The Prime Minister said that as far as the measures are concerned, everything is described in the release plan, and the government plans to stick to it. “In the last week, the trends in the number of infections were not good; the trends in hospital capacity were better. There is minimal room for manoeuvre, but the government will look at the trends on Wednesday and decide if the plan should be changed in any way. What is new, though, is that when we adopted the plan, we did not yet know that the English strain of the coronavirus is already present in Slovenia, so this fact can change the situation and can cause the release plan to change, but this is not yet expected to happen in the upcoming days,” he emphasised.

The DeSUS MPs have until Wednesday of next week to decide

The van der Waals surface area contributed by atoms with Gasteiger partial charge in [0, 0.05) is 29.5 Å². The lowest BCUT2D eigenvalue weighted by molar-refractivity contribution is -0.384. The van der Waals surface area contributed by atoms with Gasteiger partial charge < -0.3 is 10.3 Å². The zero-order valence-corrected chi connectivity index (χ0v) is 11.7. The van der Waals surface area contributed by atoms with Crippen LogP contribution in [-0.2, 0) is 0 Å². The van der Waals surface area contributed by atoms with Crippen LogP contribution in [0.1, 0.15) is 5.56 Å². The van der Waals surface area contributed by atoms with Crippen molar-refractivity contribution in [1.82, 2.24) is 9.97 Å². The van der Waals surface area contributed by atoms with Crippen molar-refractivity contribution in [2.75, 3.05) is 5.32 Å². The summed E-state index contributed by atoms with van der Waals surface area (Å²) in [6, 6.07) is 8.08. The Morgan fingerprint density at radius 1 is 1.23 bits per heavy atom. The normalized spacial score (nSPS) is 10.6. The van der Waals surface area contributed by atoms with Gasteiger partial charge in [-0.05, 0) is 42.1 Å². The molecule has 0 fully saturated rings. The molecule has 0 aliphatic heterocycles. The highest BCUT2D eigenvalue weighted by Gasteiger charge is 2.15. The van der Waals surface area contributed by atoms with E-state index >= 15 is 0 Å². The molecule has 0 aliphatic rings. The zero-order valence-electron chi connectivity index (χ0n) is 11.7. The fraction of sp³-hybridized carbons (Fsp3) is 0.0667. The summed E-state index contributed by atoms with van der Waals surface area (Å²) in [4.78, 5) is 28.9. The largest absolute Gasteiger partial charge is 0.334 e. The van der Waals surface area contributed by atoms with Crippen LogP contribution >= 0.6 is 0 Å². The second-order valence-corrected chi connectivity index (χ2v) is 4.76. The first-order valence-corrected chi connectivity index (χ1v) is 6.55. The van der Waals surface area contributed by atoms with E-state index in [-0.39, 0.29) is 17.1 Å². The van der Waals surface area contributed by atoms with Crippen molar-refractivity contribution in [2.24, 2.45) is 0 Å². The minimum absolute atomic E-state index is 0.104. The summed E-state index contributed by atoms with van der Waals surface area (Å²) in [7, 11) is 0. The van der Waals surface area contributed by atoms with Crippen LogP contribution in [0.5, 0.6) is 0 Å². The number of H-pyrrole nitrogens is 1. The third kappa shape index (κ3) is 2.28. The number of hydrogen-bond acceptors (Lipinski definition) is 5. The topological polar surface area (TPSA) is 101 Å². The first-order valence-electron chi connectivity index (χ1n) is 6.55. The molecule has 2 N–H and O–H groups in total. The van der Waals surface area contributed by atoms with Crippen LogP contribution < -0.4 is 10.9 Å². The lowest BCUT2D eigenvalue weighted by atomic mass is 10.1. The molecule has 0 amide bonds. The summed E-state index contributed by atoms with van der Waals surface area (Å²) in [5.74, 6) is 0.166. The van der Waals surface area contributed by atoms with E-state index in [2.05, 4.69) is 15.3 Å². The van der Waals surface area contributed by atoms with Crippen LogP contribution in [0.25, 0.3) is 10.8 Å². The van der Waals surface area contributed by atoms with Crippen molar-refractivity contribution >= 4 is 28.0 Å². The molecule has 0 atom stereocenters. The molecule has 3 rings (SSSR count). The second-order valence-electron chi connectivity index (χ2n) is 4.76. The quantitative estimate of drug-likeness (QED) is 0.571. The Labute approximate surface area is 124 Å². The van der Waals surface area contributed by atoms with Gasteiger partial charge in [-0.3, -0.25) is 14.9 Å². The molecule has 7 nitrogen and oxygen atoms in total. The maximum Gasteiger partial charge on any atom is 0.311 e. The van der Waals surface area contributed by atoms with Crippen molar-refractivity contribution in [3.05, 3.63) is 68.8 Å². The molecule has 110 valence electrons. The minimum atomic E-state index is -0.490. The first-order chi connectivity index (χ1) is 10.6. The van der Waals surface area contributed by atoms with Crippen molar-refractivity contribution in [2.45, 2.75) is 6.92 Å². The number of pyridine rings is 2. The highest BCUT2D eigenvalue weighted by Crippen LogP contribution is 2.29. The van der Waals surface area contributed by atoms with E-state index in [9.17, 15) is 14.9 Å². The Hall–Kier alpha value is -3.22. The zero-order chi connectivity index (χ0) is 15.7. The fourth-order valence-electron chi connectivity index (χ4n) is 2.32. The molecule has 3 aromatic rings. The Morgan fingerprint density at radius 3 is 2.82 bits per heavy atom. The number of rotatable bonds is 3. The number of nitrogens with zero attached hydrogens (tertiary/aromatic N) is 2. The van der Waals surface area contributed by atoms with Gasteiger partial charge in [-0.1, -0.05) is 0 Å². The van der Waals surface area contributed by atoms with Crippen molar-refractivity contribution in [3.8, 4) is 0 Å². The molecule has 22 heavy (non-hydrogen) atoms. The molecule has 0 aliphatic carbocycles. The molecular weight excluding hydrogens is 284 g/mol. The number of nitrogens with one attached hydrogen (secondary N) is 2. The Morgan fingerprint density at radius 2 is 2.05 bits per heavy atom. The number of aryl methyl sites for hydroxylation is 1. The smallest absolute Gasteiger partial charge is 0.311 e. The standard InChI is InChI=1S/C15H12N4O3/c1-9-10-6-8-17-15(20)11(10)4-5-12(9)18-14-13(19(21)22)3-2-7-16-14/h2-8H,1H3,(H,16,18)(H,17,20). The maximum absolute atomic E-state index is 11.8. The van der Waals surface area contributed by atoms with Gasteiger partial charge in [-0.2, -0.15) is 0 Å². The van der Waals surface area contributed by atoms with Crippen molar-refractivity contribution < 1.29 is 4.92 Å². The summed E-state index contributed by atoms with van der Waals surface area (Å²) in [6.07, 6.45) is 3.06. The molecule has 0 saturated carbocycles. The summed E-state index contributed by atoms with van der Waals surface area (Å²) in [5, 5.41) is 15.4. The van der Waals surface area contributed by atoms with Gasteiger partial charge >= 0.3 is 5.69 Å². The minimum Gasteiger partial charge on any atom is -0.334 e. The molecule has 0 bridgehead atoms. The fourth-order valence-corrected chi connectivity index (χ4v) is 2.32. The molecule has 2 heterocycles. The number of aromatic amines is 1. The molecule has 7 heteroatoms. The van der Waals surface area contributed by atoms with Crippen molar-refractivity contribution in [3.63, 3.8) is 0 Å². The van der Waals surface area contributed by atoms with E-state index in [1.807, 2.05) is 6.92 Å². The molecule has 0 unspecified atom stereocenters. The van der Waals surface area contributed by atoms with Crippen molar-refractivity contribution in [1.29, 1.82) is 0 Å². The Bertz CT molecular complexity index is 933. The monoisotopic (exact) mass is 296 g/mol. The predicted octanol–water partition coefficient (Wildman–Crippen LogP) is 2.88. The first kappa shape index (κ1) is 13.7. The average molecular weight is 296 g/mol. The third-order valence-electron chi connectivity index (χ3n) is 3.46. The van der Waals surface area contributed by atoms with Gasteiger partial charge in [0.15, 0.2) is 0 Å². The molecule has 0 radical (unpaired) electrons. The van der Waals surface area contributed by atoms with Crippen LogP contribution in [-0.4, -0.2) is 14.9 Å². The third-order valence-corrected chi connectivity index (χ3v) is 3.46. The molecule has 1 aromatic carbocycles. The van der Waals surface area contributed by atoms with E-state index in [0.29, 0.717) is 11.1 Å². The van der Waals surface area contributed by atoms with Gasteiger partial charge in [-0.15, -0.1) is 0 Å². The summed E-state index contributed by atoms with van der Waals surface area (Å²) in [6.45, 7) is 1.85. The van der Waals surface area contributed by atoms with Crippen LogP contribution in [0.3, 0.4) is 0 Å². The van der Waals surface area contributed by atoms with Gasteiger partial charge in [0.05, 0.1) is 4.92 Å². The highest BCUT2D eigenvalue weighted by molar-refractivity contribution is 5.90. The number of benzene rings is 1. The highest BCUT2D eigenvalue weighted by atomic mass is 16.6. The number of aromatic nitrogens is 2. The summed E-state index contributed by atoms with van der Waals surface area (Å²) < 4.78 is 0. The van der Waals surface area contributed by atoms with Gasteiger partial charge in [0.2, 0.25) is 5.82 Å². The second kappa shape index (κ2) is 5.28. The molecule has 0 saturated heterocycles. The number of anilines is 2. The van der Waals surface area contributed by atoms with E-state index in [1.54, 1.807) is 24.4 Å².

Janša also answered questions related to choosing the new Minister of Health. “I do not know where the speculations about the temporary transfer of this position came from, because this has never been a possibility,” the Prime Minister said. “It is true that when the Minister from the DeSUS party, Tomaž Gantar resigned, in the middle of the worst wave of the epidemic, the coalition consulted on who would temporarily perform this function and whether it makes sense to nominate a new candidate immediately. Matej Tonin was mentioned as a serious option; however, we all decided that it makes the most sense for me to temporarily take over the role myself and to propose a minister for this position, as soon as the situation that arose after the decision of the Council of the DeSUS party to leave the coalition, is resolved.  The balance of power and support for the government is not decided on by the bodies of individual parties, but by the members of parliament, and the situation regarding the status or positions of the DeSUS parliamentary group and all their MPs is not yet clear, and that is the main reason why I have not proposed a new minister for health yet. We want to solve this problem one step at a time,” the Prime Minister said. “If the majority of the DeSUS parliamentary group no longer supports the government, then the Ministry of Agriculture is also a problem, as, according to the coalition agreement, this party or parliamentary group is also responsible for this ministry. The Minister and the DeSUS deputies must make a decision before Wednesday next week, whether they intend to continue working with the government, as part of the government, or whether they are the classic opposition, without a staff cut in the government. So, things will be clearer after next week, we will know whether I will send only one proposal for a new minister to the National Assembly, or I will send two,” the Prime Minister said.